The Editor of a Satirical Magazine on Trial
Out of the several satirical magazines of the era across the political spectrum only the extreme- left, pro-independence Ludas Matyi had been the subject of two consecutive libel suits. Present study aims to examine in what way the editor of the magazine crossed the line, what caught the attention of the press office of the Prime Minister’s Office and resulted in a lawsuit. Besides documentation concerning libel suits contents of the magazine are also showcased, and the specifics of the lawsuits against Ludas Matyi are compared to libel suits against satirical magazines before the Austro-Hungarian Compromise. In the first suit the editor, Károly Mészáros was charged with offenses against religious ethics, and the jurors decided on a significant penalty. The author of the fictive letter resulting in the second lawsuit accused the Ministry of War of financial abuses. The editor was given an even harsher penalty this time. On a third occasion the charge was breach of peace, once again due to the concerns of the Imperial and Royal Minister of War. One of the two poems in question reviled the imperial flag, while the other praised Lajos Kossuth. However, the prosecutor did not find the charges to be substantiated and advised against filing a libel suit. It can be seen in all three cases that the lawsuits were not necessarily initiated by the Hungarian government: it is likely that the first accusation was made by religious actors, while the other two lawsuits were initiated by the Minister of War, therefore these were not domestic political in nature, unlike the libel suits before the Compromise.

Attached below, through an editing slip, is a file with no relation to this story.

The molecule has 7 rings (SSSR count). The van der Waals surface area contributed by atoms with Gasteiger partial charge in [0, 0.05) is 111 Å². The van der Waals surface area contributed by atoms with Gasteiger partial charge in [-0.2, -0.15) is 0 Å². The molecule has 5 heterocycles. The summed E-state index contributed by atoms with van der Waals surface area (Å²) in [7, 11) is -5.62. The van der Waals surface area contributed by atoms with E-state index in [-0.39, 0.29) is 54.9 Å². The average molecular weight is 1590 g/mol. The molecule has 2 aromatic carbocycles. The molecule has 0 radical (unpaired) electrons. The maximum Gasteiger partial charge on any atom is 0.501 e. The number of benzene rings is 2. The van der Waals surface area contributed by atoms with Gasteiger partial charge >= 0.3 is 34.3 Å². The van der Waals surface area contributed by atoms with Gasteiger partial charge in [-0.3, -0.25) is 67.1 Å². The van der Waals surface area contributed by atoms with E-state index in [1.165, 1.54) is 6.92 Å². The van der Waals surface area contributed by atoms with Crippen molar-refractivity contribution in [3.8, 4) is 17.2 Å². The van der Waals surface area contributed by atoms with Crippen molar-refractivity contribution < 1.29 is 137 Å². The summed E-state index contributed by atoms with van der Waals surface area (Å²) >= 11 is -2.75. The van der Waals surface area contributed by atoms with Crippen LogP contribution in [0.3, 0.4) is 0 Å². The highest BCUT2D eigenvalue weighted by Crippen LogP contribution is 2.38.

Miserly and Squandering Gentries? The Story of a Noble Family from Somogy County in the 19th Century
The decline of the middle strata of nobility was a significant social process in the 19th century according to historians. The causes of this included the distrainment of their estates, the accumulation of debt by the nobility, and their subsequent migration to administrative fields. This social group was referred to as gentries. This paper presents the opportunities this group of nobility had to avoid losing social status through the history and inner conflict (an 1861 inheritance dispute) of a noble family. One of these options was adopting state-ofthe- art management practices, keeping the administration of their estates in one hand, and even acquiring new properties. However, besides the pragmatic nobles, there was another the type of gentries who left their lands and adopted a freelancing lifestyle. They were more akin to modern intellectuals than to land-owning nobles. The middle ground between these two career paths and attitudes was the younger son’s gentry lifestyle and rational management style. I’m aiming to use the family and court documents to call attention to a dichotomy in mentality between generations: the father took on characteristics of the old-fashioned, “miserly” attitude, while the son was the “squandering” person in this conflict. This contraposition was made possible by the statements made during the dispute and the argumentation techniques used in these statements. However, it is important to consider that these different lifestyles can also be discussed in juxtaposition, as the mixing of these lifestyles was not uncommon during this period.